Women at a lactating and pregnant mothers’ group meeting in Saptari district, Nepal. Women at a lactating and pregnant mothers’ group meeting in Saptari district, Nepal. Photo credit: © UNFPA
Designing and implementing psychosocial interventions for children with severe acute malnutrition: Action contre la Faim’s experience in Nepal
by Karine Le Roch and Cécile Bizouerne July 2018

Severe Acute Malnutrition (SAM) is widespread in South Asia, and affects 2.6% of under-fives (about 76,000 children) in Nepal. It is treatable through the administration of ready-to-use therapeutic foods (RUTFs) and medico-nutritional treatment (vitamins, antibiotics). However, what is often missed in malnutrition treatment programmes is the opportunity to combine with early child development interventions to improve both nutrition and development outcomes.+M. T. Ruel and H. Alderman, ‘Nutrition-sensitive Interventions and Programmes: How Can They Help to Accelerate Progress in Improving Maternal and Child Nutrition?’, The Lancet 382(9891), 2013. Very few nutrition treatment programmes include a psychosocial intervention, and systematic evaluations of community programmes are few and far between.+P. L. Engle et al., ‘Strategies for Reducing Inequalities and Improving Developmental Outcomes for Young Children in Low-income and Middle-income Countries’, The Lancet 378(9799), 2011. Action contre la Faim’s Follow-up of Severely Malnourished Children (FUSAM) project, which ran from 2014 to 2017 in Nepal, aimed to address this.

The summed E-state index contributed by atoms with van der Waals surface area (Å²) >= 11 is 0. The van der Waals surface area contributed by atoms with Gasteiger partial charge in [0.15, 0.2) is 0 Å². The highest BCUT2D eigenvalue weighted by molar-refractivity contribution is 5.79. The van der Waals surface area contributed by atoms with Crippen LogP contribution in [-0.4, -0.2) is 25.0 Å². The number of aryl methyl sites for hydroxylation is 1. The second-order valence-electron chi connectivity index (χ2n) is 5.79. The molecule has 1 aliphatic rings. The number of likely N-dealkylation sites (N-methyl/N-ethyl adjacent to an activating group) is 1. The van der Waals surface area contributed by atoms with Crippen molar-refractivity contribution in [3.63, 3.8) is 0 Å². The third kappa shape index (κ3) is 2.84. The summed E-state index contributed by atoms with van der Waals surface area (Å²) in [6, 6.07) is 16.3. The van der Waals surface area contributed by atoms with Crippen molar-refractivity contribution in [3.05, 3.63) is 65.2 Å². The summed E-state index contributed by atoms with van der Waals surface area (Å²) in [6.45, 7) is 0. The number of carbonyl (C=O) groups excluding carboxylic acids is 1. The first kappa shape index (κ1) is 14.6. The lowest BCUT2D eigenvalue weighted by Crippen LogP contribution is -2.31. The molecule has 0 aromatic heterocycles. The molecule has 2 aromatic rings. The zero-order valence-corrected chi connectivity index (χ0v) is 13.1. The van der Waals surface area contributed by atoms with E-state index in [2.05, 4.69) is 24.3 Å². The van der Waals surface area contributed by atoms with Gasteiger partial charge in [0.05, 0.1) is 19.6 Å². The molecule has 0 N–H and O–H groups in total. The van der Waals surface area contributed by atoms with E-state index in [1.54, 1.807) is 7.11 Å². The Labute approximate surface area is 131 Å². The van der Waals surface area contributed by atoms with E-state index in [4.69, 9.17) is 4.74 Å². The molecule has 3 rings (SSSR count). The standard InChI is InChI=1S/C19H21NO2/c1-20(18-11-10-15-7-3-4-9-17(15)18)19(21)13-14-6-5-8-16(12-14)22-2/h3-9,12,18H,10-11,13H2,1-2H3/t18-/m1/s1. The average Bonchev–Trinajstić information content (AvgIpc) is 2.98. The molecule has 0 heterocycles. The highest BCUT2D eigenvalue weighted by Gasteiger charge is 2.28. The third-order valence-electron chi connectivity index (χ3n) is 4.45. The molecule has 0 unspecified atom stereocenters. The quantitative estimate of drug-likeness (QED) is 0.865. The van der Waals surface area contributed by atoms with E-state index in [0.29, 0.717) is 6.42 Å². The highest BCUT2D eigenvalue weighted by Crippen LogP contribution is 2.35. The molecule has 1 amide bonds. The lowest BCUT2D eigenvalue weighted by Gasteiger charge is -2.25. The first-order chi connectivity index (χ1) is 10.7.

We wanted to assess the effectiveness of a brief psychosocial intervention on child nutrition, health and development by comparing the effects of a combined psychosocial and nutrition intervention to a stand-alone nutritional treatment of children with uncomplicated SAM aged six to 24 months admitted to a Community Management of Acute Malnutrition (CMAM) programme in Saptari district in the Eastern Terai sub-region of Nepal, implemented in collaboration with the District Public Health Office (DPHO).+Funding for the study was provided by Elrha’s Research for Health in Humanitarian Crises (R2HC) programme, supported by the UK Department for International Development and the Wellcome Trust. This article describes how we designed a psychosocial component for mothers and caregivers whose children were being treated for SAM. Our research highlights the value of including a psychosocial intervention to improve parenting skills, leading to enhanced child development. However, the direct  impact on SAM treatment was found to be more limited than anticipated.